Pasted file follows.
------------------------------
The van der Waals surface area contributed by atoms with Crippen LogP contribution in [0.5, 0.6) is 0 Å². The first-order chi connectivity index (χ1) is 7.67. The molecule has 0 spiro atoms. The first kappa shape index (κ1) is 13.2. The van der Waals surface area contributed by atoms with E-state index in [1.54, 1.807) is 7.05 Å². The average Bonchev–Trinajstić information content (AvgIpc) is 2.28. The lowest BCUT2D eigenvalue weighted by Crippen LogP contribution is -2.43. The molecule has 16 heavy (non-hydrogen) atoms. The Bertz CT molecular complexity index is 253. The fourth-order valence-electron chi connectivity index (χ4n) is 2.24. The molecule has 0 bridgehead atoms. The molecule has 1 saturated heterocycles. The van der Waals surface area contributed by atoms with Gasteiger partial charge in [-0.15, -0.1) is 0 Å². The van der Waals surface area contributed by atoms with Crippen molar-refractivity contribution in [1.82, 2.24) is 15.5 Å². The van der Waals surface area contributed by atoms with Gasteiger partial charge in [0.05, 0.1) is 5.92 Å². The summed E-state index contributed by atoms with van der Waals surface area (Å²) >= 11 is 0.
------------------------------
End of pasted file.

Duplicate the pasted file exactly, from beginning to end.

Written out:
The van der Waals surface area contributed by atoms with Crippen LogP contribution in [0.5, 0.6) is 0 Å². The first-order chi connectivity index (χ1) is 7.67. The molecule has 0 spiro atoms. The first kappa shape index (κ1) is 13.2. The van der Waals surface area contributed by atoms with E-state index in [1.54, 1.807) is 7.05 Å². The average Bonchev–Trinajstić information content (AvgIpc) is 2.28. The lowest BCUT2D eigenvalue weighted by Crippen LogP contribution is -2.43. The molecule has 16 heavy (non-hydrogen) atoms. The Bertz CT molecular complexity index is 253. The fourth-order valence-electron chi connectivity index (χ4n) is 2.24. The molecule has 0 bridgehead atoms. The molecule has 1 saturated heterocycles. The van der Waals surface area contributed by atoms with Gasteiger partial charge in [-0.15, -0.1) is 0 Å². The van der Waals surface area contributed by atoms with Crippen molar-refractivity contribution in [1.82, 2.24) is 15.5 Å². The van der Waals surface area contributed by atoms with Gasteiger partial charge in [0.05, 0.1) is 5.92 Å². The summed E-state index contributed by atoms with van der Waals surface area (Å²) >= 11 is 0.